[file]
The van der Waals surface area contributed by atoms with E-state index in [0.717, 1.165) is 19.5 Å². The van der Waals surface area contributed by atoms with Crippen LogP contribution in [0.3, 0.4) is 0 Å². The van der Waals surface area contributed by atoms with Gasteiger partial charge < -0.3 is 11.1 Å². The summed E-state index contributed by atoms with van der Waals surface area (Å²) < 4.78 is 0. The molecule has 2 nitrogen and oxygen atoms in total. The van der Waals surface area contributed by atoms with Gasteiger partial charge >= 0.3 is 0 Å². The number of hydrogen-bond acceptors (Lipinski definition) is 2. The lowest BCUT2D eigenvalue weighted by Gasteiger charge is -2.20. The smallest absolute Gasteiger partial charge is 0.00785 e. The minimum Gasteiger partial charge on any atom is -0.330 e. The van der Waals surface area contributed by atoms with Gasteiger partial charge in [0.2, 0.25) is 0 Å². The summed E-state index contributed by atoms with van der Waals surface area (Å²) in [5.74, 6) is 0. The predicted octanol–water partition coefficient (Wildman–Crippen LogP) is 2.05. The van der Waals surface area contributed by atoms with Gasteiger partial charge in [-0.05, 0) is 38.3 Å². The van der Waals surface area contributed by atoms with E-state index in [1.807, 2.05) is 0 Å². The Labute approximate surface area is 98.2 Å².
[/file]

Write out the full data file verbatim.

The van der Waals surface area contributed by atoms with E-state index in [0.717, 1.165) is 19.5 Å². The van der Waals surface area contributed by atoms with Crippen LogP contribution in [0.3, 0.4) is 0 Å². The van der Waals surface area contributed by atoms with Gasteiger partial charge < -0.3 is 11.1 Å². The summed E-state index contributed by atoms with van der Waals surface area (Å²) < 4.78 is 0. The molecule has 2 nitrogen and oxygen atoms in total. The van der Waals surface area contributed by atoms with Gasteiger partial charge >= 0.3 is 0 Å². The number of hydrogen-bond acceptors (Lipinski definition) is 2. The lowest BCUT2D eigenvalue weighted by Gasteiger charge is -2.20. The smallest absolute Gasteiger partial charge is 0.00785 e. The minimum Gasteiger partial charge on any atom is -0.330 e. The van der Waals surface area contributed by atoms with Gasteiger partial charge in [0.2, 0.25) is 0 Å². The summed E-state index contributed by atoms with van der Waals surface area (Å²) in [5.74, 6) is 0. The predicted octanol–water partition coefficient (Wildman–Crippen LogP) is 2.05. The van der Waals surface area contributed by atoms with Gasteiger partial charge in [-0.05, 0) is 38.3 Å². The van der Waals surface area contributed by atoms with E-state index in [1.807, 2.05) is 0 Å². The Labute approximate surface area is 98.2 Å².